Coordinated antiwar protests in at least 11 American cities this weekend raised anew an interesting question about the nature of news coverage: Are the media ignoring rallies against the Iraq war because of their low turnout or is the turnout dampened by the lack of news coverage?
I find it unsettling that I even have to consider the question.
That most Americans oppose the war in Iraq is well established. The latest CBS News poll, in mid-October, found 26 percent of those polled approved of the way the president is handling the war and 67 percent disapproved. It found that 45 percent said they'd only be willing to keep large numbers of US troops in Iraq "for less than a year." And an ABC News-Washington Post poll in late September found that 55 percent felt Democrats in Congress had not gone far enough in opposing the war.
Granted, neither poll asked specifically about what this weekend's marchers wanted: An end to congressional funding for the war. Still, poll after poll has found substantial discontent with a war that ranks as the preeminent issue in the presidential campaign.
Given that context, it seems remarkable to me that in some of the 11 cities in which protests were held – Boston and New York, for example – major news outlets treated this "National Day of Action" as though it did not exist. As far as I can tell, neither The New York Times nor The Boston Globe had so much as a news brief about the march in the days leading up to it. The day after, The Times, at least in its national edition, totally ignored the thousands who marched in New York and the tens of thousands who marched nationwide. The Globe relegated the news of 10,000 spirited citizens (including me) marching through Boston's rain-dampened streets to a short piece deep inside its metro section. A single sentence noted the event's national context.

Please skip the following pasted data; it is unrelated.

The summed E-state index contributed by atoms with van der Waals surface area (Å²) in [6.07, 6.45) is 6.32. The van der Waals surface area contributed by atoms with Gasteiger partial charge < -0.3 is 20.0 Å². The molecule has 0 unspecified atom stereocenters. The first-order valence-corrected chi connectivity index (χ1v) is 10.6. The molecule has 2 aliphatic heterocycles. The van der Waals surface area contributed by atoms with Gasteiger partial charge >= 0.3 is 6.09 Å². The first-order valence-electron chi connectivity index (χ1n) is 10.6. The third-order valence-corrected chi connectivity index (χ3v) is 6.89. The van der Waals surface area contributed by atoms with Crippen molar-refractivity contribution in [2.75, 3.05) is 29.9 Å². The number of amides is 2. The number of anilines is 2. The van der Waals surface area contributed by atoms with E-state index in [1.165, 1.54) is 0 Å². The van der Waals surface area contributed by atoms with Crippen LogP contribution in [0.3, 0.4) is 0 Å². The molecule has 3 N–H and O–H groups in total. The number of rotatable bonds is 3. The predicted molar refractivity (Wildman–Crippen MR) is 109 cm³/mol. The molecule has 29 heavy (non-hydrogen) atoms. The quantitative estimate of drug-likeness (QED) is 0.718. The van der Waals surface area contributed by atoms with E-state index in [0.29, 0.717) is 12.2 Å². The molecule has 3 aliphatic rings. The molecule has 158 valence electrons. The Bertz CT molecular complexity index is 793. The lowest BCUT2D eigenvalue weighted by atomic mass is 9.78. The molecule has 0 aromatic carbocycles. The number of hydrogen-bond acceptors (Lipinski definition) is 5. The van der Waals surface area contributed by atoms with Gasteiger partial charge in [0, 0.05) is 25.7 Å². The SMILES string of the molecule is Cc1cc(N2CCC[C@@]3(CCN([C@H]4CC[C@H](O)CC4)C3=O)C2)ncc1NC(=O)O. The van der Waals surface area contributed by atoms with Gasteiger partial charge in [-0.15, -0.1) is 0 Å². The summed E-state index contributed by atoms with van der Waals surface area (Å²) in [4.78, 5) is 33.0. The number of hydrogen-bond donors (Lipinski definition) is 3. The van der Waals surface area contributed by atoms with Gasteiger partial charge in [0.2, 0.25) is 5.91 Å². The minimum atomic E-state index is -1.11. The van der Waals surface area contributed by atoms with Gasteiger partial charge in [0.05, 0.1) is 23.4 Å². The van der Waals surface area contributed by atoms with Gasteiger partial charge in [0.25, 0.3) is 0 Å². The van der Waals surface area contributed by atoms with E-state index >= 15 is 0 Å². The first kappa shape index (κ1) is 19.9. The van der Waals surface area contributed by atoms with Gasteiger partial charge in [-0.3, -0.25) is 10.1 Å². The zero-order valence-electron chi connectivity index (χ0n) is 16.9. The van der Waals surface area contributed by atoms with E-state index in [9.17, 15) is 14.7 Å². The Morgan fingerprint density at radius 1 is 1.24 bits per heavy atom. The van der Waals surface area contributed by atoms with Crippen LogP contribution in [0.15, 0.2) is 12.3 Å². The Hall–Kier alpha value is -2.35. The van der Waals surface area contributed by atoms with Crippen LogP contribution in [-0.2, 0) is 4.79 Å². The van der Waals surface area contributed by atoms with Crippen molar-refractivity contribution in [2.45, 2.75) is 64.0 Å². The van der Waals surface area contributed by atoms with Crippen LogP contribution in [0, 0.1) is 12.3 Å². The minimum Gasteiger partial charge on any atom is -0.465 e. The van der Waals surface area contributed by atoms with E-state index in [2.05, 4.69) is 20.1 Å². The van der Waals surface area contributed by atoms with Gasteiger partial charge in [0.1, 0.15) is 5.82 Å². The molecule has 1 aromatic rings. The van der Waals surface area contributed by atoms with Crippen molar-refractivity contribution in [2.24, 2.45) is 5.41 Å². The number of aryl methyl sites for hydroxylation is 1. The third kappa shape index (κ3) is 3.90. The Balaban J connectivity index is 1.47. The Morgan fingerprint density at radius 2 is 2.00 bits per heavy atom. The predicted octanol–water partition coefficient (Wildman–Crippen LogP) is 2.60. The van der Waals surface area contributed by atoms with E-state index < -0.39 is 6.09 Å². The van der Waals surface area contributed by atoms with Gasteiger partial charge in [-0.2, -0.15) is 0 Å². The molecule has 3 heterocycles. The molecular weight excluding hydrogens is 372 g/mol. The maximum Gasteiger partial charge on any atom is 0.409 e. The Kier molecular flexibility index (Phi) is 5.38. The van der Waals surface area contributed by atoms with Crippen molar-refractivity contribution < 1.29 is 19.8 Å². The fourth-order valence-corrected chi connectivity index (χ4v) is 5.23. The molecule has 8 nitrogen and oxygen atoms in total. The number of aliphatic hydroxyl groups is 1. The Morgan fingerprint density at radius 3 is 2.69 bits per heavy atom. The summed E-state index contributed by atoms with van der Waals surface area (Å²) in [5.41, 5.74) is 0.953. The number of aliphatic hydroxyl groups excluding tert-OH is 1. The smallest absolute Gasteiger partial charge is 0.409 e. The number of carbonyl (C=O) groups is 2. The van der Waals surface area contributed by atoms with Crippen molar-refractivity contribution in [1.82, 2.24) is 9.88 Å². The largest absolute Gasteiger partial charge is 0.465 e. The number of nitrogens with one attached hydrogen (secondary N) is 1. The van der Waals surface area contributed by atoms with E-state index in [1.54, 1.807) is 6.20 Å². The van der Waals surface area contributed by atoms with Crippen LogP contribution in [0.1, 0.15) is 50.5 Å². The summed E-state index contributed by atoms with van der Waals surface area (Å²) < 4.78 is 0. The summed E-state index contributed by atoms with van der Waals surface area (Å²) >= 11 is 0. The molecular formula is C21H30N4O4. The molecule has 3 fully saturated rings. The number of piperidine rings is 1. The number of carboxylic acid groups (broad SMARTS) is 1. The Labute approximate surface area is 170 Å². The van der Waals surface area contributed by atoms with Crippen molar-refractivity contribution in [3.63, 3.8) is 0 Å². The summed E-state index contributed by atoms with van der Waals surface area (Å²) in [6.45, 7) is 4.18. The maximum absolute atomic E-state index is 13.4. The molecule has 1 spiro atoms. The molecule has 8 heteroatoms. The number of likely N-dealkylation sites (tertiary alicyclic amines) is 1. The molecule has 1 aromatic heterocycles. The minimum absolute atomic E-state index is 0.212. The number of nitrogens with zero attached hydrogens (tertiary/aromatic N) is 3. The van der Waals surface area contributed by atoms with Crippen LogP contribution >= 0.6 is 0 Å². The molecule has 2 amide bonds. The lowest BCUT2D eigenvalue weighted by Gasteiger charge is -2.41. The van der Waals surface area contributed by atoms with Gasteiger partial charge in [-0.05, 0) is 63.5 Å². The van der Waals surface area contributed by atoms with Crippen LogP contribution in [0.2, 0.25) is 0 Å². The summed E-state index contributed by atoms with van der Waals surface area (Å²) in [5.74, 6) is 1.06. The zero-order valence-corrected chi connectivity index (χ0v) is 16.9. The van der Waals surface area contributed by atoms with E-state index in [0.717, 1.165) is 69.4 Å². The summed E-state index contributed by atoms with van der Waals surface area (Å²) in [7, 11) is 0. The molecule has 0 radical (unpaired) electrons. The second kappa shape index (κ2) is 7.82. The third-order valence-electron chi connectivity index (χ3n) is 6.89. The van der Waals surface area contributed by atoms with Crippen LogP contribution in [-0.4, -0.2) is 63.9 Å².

As a former newspaper editor, I was most taken aback by the silence beforehand. Surely any march of widespread interest warrants a brief news item to let people know that the event is taking place and that they can participate. It's called "advancing the news," and it has a time-honored place in American newsrooms.
With prescient irony, Frank Rich wrote in his Oct. 14 Times column, "We can continue to blame the Bush administration for the horrors of Iraq.… But we must also examine our own responsibility." And, he goes on to suggest, we must examine our own silence.
So why would Mr. Rich's news colleagues deprive people of information needed to take exactly that responsibility?
I'm not suggesting here that the Times or any news organization should be in collusion with a movement – pro-war or antiwar, pro-choice or pro-life, pro-government or pro-privatization.
I am suggesting that news organizations cover the news – that they inform the public about any widespread effort to give voice to those who share a widely held view about any major national issue.
If it had been a pro-war group that had organized a series of support marches this weekend, I'd have felt the same way. Like the National Day of Action, their efforts would have been news – news of how people can participate in a democracy overrun with campaign platitudes and big-plate fundraisers, news that keeps democracy vibrant, news that keeps it healthy.
Joseph Pulitzer, the editor and publisher for whom the highest honor in journalism is named, understood this well. In May 1904, he wrote: "Our Republic and its press rise or fall together. An able, disinterested, public-spirited press … can preserve that public virtue without which popular government is a sham and a mockery.… The power to mould the future of the Republic will be in the hands of the journalists of future generations."
It's time for the current generation of journalists – at times seemingly obsessed with Martha Stewart, O.J. Simpson, Paris Hilton, Britney Spears, and the like – to use that power more vigilantly, and more firmly, with the public interest in mind.
• Jerry Lanson is a professor of journalism at Emerson College in Boston.